The Library of Alexandria was a marvel of the ancient world, a place for arts, literature, philosophy and science. Books and scrolls filled with knowledge of many ancient civilizations found their way from all across the land into the walls of this magnificent center of learning in the heart of all powerful Egypt. Built to impress and to educated, the Library of Alexandria was a true wonder for many hundreds of years, until it was ultimately destroyed by conquerors and zealots.
The history of the Library of Alexandria takes its roots with the Alexander the Great himself, as the famous conqueror was also a man of science. Through his grand campaigns, he sought out and acquired a great deal of knowledge about the lands and regions his armies trampled upon. When Alexander died, one of his generals, Ptolemy I Soter, inherited the Kingdom of Egypt and the lust for hoarding any useful or purposeless information. When a man named Demetrius of Phaleron, a known student of Aristotle, arrived at his court and took a job as his advisor, Ptolemy I entrusted him with a task of building and stuffing a library of the most epic proportions, a library to host the biggest collection of works known to man.
The great library needed a great deal of books, and the whole Ptolemaic dynasty worked hard to provide them. Books and scrolls were bought from all over the known world, especially from Athen and Phodes, where grand markets were filled with Greek tomes. Another, much more shrewd method of collection stock for the great library was by stripping any ship that entered the harbour of Alexandria of its books. They would be taken to the library to be duplicated and then the copies would be sent back to the ships, the originals stayed in the library. To make it fair, some of the owners were compensated, but only some. There is a famous tale of Ptolemy III borrowing the original scripts of Aeschylus, Sophocles and Euripides from the Athenians for the fee of fifteen talents of silver. Of course, the Athenians only got copies in return, the originals went to the Library of Alexandria.
What made the library exceptional was that it contained literature from many different languages, people and regions. Greek and Egyptian, Hebrew and Buddhist, history, poetry, comedy, tragedy, science, mathematics, medicine, literature, plays, anything and everything was welcomed and stored in the great halls of the Library of Alexandria. By some accounts more than 400,000 books and scrolls were collected, by others, as few as 40,000, which is still incredibly impressive for the ancient times. Scholars from all over the world would come to the great library and browse the seemingly unlimited amount of knowledge and wisdom. If Internet had a physical representation, it would look something like the Library of Alexandria.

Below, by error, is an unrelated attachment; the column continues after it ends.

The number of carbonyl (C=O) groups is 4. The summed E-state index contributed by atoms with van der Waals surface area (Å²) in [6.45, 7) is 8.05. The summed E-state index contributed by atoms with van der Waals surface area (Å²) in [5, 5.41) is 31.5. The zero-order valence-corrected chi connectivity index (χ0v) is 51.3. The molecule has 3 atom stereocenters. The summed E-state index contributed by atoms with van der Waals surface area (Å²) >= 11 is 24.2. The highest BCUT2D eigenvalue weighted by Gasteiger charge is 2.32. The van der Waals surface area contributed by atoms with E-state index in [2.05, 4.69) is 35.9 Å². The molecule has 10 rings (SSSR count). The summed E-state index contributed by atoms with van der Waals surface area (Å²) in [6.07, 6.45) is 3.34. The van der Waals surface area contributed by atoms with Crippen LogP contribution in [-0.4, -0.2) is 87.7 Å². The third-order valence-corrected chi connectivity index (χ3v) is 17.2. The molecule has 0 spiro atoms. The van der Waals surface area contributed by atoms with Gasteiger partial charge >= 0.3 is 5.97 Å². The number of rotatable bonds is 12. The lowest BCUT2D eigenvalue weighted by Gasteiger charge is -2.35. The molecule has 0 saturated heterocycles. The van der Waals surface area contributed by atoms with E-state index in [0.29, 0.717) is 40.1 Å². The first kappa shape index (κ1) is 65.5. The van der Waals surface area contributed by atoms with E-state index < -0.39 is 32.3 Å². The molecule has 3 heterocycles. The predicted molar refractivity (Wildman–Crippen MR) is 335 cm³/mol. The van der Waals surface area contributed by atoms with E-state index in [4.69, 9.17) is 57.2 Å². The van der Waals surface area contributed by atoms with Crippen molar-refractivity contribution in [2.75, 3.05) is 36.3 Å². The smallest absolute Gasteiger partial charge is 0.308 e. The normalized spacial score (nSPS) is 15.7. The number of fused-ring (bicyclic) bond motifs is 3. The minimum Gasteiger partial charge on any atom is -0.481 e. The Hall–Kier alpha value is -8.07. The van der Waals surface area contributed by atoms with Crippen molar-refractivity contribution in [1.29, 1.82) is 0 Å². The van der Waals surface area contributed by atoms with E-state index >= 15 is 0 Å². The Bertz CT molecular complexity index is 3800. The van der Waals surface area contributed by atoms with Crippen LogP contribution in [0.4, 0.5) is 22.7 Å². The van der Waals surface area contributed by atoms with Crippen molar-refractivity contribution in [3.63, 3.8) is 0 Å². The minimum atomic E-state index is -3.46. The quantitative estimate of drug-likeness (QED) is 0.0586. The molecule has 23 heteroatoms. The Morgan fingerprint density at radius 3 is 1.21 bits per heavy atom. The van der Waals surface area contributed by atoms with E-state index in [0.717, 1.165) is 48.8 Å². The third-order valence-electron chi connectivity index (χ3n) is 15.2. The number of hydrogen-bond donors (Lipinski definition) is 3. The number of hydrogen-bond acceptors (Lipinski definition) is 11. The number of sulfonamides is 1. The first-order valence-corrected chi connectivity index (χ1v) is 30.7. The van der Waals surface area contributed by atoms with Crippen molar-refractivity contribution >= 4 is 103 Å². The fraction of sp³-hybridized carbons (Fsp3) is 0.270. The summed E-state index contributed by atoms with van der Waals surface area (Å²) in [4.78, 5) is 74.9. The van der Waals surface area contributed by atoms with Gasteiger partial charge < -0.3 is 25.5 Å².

Great things must rise and great things must fall, so did the Library of Alexandria. It is still a heated topic, what actually happened to the once great library and who is responsible for its destruction. The records are blurry and many are conflicting. It all started with Julius Caesar himself, fighting in a civil war between Cleopatra and Ptolemy XIII in 48 BC. Trapped inside of the Alexandria harbor, he set fire to his and his enemy ships, burning them and a great part of the town. It is assumed that the Library of Alexandria was destroyed or at least badly damage in the fires, but some records state that the fire barely made it out of the harbour. Whatever happened, many believe that a part of the library, the Serapeum temple, survived and hosted the remaining of the collection.
Another event that is related to the destruction of the Library of Alexandria occurred in 391 AD, when Emperor Theodosius declared all forms of paganism illegal and proclaimed that it needs to be destroyed. Patriarch Theophilus of Alexandria took it upon himself to carry out the order and burned down any temple that did not worship Christ, including the Serapeum. It is unknown if the vast collection of books and scrolls from the Library of Alexandria were inside and if they were destroyed by the blaze.
Then came the year 642 AD and the Muslim army of ‘Amr ibn al-’As took Alexandria. Although no record from that year or years thereafter mentioned the Library of Alexandria, around 13th century tales of how ‘Amr ibn al-’As destroyed the great library appeared. Nobody knows where they came from and why, but those were the days of crusades, and some negative propaganda was fabricated here and there. As the years went by, more and more records appeared of how many great collections of books were taken from Alexandria, or sold and trade all around Egypt, but it is impossible to tell if those tomes came from the Library of Alexandria.
These days a theory prevails that the library was not destroyed by a single event or on a single day. It is believed that, as Egypt’s fortunes crumbled, books from the Library of Alexandria slowly made their way into other centers of science and settled down in other great halls of knowledge. We can only hope that it was so, but if you find yourself in Egypt, making your way across the city of Alexandria, do not forget to visit the Bibliotheca Alexandrina. It may not be as grand as the Library of Alexandria, but it is an amazing place and a true wonder of its own.